The new business plan: Own the snack pie market.
If there's a good example of Worcester's recent renaissance being more than just a surge in downtown development and trendy dining and coffee shops, Table Talk is it -- although its story of rebirth stretches over more than 20 years.
It started with that 4-inch snack-sized pie.
What has been a core product for Worcester-based Table Talk Pies for decades started off as simply a way to get customers to return pie plates.
Faced with trying to rebuild a shuttered business, Christo Cocaine concentrated on doing one thing and doing it really well.
"My father came back focusing on the 4-inch and really building that snack business back up," Kokkinis said.
The company may not have invented the 4-inch pie, but it quickly owned the concept -- filling supermarket aisles across the region with it's snack-sized apple, blueberry, lemon and about nine other flavors of pies, including seasonal favorites like pumpkin.
"It was just a great lunch pail desert," Kokkinis said. "So many people would talk about how their mothers would put the junior pie in their lunchbox every day. As my son often tells me, 'Dad, I don't believe you're selling it for as cheap as you are. You can't buy a candy bar for under a $1.50.'"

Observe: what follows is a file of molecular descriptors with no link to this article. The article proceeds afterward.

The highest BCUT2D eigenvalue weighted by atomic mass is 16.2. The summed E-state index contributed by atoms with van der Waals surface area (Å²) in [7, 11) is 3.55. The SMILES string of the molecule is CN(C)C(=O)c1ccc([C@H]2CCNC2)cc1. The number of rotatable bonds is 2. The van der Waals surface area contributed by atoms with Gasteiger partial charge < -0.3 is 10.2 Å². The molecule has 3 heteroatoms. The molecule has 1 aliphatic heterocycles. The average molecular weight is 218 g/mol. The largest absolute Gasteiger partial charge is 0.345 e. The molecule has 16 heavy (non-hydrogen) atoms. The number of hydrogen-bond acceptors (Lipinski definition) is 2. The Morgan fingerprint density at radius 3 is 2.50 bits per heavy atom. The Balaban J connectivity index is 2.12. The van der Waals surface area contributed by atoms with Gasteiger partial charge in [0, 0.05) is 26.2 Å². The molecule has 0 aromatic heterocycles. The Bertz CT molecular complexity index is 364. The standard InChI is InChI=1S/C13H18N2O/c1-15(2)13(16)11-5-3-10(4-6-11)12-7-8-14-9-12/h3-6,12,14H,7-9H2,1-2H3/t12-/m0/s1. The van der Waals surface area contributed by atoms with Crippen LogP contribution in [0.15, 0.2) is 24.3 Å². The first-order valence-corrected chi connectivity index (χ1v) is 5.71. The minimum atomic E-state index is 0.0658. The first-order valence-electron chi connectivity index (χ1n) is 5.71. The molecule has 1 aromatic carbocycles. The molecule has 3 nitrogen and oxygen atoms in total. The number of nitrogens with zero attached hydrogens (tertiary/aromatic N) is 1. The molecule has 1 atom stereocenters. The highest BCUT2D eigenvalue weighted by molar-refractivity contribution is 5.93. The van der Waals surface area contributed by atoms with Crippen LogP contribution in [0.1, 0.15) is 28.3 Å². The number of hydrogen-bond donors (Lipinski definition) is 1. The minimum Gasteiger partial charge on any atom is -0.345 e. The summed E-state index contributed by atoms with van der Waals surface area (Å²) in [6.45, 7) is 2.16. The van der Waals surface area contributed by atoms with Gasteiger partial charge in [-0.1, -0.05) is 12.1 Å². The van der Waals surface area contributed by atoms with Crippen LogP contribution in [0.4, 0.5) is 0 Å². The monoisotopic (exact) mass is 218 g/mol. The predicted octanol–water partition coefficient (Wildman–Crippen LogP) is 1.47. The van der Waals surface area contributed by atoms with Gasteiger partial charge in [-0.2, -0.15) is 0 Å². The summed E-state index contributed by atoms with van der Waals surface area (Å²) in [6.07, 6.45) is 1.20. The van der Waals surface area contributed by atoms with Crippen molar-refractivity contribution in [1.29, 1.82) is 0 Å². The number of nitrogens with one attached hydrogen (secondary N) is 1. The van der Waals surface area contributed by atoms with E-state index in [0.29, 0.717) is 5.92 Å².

MassLive found 4-inch Table Talk pies in area stores ranging from 75-cents to a $1 a pie.
It took time, but the company went from a shuttered factory to a thriving business.
Kokkinis had since moved away, but in 2003, his father invited him to come back and help run the pie businesses together as it grew.
"Dad was looking to buy out the investor who helped him grow the business," Kokkinis said.
With the 4-inch pie in just about every major supermarket in the area and starting to stretch across the country, the company took the next big step -- a return to making larger pies.
"Some opportunities came up in the marketplace that we took advantage of," Kokkinis said.
Eight-inch pies began rolling out of the company's ovens. Now, the business long known for the 4-inch snack pie, takes in about 50 percent of its revenue from the larger 8-inch pies it bakes.
The output is impressive. Table Talk produces about 180,000 4-inch pies every day in it's Worcester plant, Kokkinis said. Another 80,000 8-inch pies are produced daily there.
"We've been growing by leaps and bounds," he said. "Our 4-inch pies are growing out across the country."